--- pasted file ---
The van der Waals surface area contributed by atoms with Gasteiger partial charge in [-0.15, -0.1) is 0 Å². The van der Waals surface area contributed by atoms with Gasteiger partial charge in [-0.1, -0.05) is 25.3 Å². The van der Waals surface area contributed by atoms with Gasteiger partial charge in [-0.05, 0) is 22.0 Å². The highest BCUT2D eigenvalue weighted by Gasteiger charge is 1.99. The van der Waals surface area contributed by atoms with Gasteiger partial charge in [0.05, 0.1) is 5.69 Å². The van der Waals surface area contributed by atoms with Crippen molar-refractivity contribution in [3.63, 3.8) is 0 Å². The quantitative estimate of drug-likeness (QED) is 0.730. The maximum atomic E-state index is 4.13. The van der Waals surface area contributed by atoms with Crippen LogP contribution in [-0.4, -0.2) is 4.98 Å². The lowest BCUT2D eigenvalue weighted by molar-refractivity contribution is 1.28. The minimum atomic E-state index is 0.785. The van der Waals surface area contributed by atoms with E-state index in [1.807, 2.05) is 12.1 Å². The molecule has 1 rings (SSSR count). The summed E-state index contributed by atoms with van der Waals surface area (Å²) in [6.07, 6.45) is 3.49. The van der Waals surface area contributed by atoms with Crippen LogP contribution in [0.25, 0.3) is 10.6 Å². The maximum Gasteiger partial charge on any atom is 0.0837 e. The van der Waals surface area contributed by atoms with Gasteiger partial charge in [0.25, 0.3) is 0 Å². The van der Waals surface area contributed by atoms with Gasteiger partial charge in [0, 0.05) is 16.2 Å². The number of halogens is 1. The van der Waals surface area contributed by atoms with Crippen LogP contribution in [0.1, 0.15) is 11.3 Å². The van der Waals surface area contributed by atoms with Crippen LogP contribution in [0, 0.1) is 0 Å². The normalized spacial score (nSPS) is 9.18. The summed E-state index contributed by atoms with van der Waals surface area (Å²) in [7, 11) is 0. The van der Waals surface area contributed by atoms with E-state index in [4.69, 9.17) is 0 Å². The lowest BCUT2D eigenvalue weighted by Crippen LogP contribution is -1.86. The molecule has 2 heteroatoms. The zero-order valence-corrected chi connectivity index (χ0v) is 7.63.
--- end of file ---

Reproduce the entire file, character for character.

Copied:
The van der Waals surface area contributed by atoms with Gasteiger partial charge in [-0.15, -0.1) is 0 Å². The van der Waals surface area contributed by atoms with Gasteiger partial charge in [-0.1, -0.05) is 25.3 Å². The van der Waals surface area contributed by atoms with Gasteiger partial charge in [-0.05, 0) is 22.0 Å². The highest BCUT2D eigenvalue weighted by Gasteiger charge is 1.99. The van der Waals surface area contributed by atoms with Gasteiger partial charge in [0.05, 0.1) is 5.69 Å². The van der Waals surface area contributed by atoms with Crippen molar-refractivity contribution in [3.63, 3.8) is 0 Å². The quantitative estimate of drug-likeness (QED) is 0.730. The maximum atomic E-state index is 4.13. The van der Waals surface area contributed by atoms with Crippen LogP contribution in [-0.4, -0.2) is 4.98 Å². The lowest BCUT2D eigenvalue weighted by molar-refractivity contribution is 1.28. The minimum atomic E-state index is 0.785. The van der Waals surface area contributed by atoms with E-state index in [1.807, 2.05) is 12.1 Å². The molecule has 1 rings (SSSR count). The summed E-state index contributed by atoms with van der Waals surface area (Å²) in [6.07, 6.45) is 3.49. The van der Waals surface area contributed by atoms with Crippen LogP contribution in [0.25, 0.3) is 10.6 Å². The maximum Gasteiger partial charge on any atom is 0.0837 e. The van der Waals surface area contributed by atoms with Gasteiger partial charge in [0.25, 0.3) is 0 Å². The van der Waals surface area contributed by atoms with Gasteiger partial charge in [0, 0.05) is 16.2 Å². The number of halogens is 1. The van der Waals surface area contributed by atoms with Crippen LogP contribution in [0.1, 0.15) is 11.3 Å². The van der Waals surface area contributed by atoms with Crippen LogP contribution in [0, 0.1) is 0 Å². The normalized spacial score (nSPS) is 9.18. The summed E-state index contributed by atoms with van der Waals surface area (Å²) in [7, 11) is 0. The van der Waals surface area contributed by atoms with E-state index in [4.69, 9.17) is 0 Å². The lowest BCUT2D eigenvalue weighted by Crippen LogP contribution is -1.86. The molecule has 2 heteroatoms. The zero-order valence-corrected chi connectivity index (χ0v) is 7.63.